Is Swimming Becoming a Rich Man’s Sport?

Guest editorial by Nancy Brown

PHOENIX, Arizona, June 9. HAVING just returned from YMCA Nationals where I saw more than 100 records broken, I felt compelled to write this article.

Most of the records broken were done by people wearing the Blueseventy suit, the newest suit designed to help make the swimmer go faster. And it worked! A friend of mine came up to me after purchasing a Blueseventy suit at the meet and excitedly exclaimed, "Nancy, I can't believe how fast I am swimming!!!! I just dropped 6 seconds off my 200 IM time! These suits are incredible!"

Yes, they are incredible for those that can afford to buy them. But how many people can afford $300-500 for a suit (a Blueseventy or SpeedoLZR) that could possibly last for one meet or, if you are a lucky, a year?

I also saw a swimmer get beat by hundredths of a second in a 50. She was wearing a 3 year old Fastskin, her competitor was wearing a Blueseventy. It was painful to see her disappointment after training all year for that one special event. Did she lose because of the new technology suit her competition was wearing? Who knows, but after what I saw throughout the four days of competition where people wearing these suits were doing lifetime best times and 100s of records were being broken, I would have to say, yes.

What we have now in swimming, are the haves and have nots – people who can pay for these expensive suits and have the edge over the ones who can't, the have nots. This is not only affecting Masters swimmers, but it is also affecting swimmers of all ages.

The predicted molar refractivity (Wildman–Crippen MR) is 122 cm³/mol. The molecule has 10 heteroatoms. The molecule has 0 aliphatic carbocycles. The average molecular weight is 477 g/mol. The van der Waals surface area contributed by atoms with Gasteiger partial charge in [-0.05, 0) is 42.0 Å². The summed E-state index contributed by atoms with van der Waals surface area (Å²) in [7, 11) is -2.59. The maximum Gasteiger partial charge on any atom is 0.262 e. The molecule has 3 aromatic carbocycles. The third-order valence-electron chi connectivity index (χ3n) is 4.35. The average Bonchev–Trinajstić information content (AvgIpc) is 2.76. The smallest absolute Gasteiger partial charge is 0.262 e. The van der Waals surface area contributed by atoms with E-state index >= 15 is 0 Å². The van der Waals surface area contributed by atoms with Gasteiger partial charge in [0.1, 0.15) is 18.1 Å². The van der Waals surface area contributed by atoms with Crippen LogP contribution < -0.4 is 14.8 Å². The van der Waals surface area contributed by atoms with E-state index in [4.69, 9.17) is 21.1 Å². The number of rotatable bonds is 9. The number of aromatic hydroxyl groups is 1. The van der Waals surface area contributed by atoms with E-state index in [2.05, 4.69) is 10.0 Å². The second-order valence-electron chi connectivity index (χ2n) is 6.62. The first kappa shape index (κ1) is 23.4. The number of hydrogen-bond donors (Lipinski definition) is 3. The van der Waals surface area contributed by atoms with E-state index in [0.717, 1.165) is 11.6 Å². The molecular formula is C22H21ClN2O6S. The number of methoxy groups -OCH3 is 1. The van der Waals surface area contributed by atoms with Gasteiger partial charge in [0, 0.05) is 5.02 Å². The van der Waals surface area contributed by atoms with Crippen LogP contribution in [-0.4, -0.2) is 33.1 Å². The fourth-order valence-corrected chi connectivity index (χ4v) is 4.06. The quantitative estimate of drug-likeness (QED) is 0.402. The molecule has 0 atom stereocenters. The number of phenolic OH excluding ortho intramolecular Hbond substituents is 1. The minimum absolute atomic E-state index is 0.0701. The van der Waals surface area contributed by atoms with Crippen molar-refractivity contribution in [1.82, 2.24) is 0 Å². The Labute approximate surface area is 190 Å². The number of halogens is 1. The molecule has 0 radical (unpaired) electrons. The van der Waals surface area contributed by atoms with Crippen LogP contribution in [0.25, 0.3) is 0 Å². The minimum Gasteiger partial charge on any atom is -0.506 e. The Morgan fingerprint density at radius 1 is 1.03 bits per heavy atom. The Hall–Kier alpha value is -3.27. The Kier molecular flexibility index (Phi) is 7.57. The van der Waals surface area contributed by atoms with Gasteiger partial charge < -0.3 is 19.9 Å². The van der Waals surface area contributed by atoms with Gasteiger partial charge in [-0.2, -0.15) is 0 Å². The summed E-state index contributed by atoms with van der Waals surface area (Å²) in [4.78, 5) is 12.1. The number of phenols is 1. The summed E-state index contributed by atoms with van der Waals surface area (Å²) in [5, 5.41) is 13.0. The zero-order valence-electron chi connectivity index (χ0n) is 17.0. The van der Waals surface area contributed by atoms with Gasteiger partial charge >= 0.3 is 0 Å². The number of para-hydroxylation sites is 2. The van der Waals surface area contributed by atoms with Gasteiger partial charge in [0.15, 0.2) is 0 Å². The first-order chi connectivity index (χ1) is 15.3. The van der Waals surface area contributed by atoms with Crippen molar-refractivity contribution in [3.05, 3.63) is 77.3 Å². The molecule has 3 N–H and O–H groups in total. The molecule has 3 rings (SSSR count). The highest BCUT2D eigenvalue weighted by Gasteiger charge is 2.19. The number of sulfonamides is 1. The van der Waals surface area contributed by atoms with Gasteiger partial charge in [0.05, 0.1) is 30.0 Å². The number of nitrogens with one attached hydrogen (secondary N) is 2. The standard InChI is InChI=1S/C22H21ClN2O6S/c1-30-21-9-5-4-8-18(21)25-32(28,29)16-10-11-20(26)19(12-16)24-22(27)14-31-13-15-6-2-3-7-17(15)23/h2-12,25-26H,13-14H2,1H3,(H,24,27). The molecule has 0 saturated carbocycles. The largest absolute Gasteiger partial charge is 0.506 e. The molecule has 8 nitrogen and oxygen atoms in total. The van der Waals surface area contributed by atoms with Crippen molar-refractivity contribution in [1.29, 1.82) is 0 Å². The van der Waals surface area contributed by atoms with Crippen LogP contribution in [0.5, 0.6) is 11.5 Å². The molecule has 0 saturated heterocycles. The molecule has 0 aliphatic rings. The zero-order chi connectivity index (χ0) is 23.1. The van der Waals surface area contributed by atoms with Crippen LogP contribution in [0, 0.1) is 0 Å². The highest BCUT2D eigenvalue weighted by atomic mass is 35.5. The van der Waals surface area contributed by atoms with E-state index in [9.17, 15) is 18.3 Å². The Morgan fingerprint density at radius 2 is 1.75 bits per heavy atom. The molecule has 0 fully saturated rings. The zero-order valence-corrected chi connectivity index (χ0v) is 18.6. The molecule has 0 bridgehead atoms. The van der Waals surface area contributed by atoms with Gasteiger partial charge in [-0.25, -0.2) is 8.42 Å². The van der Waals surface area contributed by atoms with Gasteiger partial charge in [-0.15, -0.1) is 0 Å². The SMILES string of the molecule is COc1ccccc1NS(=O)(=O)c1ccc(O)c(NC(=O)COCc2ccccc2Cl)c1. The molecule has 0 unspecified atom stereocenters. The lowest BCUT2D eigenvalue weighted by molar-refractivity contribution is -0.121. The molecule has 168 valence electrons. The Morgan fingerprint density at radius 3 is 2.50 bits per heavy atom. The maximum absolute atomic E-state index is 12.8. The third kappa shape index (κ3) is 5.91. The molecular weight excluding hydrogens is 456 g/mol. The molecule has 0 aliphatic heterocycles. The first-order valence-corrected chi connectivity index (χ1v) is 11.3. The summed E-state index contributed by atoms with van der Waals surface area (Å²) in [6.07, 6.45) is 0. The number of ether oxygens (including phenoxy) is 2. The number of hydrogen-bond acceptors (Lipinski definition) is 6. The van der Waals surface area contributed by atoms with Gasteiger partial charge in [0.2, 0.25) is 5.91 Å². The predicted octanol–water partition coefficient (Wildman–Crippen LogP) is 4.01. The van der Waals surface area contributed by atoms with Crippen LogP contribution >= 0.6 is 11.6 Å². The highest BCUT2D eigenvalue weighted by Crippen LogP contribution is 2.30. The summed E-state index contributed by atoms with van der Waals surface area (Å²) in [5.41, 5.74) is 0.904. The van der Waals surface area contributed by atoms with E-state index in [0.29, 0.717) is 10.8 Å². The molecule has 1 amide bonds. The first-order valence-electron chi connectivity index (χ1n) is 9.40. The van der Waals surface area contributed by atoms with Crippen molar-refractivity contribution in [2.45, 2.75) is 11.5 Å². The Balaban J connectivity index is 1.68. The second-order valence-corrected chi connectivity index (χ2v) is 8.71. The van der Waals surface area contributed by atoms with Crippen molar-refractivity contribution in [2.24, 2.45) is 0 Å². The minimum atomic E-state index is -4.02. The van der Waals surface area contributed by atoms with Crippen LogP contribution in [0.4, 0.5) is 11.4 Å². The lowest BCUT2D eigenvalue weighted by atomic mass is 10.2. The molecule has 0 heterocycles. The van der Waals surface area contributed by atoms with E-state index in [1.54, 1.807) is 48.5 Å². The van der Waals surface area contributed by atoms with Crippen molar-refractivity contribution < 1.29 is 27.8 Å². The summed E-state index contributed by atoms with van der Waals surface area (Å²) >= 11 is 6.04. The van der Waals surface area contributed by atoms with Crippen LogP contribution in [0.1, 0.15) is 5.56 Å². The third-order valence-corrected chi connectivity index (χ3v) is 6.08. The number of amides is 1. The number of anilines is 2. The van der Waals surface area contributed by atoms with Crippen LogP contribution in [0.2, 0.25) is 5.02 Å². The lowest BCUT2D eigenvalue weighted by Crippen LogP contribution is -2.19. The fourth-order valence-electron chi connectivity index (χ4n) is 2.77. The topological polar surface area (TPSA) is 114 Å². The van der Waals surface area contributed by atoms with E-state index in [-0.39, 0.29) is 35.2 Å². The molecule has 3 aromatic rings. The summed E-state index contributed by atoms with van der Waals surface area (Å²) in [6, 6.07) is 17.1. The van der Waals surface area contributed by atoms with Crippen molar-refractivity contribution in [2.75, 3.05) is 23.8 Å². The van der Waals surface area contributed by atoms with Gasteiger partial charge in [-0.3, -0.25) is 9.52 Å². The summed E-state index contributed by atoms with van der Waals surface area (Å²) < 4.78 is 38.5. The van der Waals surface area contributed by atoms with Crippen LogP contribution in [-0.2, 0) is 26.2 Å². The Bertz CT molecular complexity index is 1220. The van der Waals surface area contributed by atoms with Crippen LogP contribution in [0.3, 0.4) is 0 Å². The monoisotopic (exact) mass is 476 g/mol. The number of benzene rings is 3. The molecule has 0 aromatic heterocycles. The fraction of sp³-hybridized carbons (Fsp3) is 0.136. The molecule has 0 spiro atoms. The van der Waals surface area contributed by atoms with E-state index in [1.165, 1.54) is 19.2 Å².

I had a single parent come up to me after spending lots of money to attend the age group YMCA Nationals with her child, money that probably should have been spent on daily expenses. She was really upset for her child because of his disappointment due to the fact that he was being beat by people he would normally beat except for the fact that he didn't have a high tech suit on. Are we going to discourage our younger swimmers who can't afford these suits? Is it fair to the younger "have nots" who are trying to get a college scholarship through their swimming ability but are beaten out by the "haves"?

And how about the college teams who can't afford to provide high tech team suits when their competition can?

I wonder how Mark Spitz's times would have been if he had worn a high tech suit? Are we interested in records that are accomplished by a swimmer's ability and hard work in the pool or by records produced by a high tech suit? Are these suits giving the swimmer an advantage like steroid use did in the past?

Once again, it appears that money has taken over yet another area of our lives.

I suggest that we make the playing field in swimming fair again. All competitors should have a fair chance of doing their best in competition. Make the suits affordable so that everyone can buy them or don't allow them.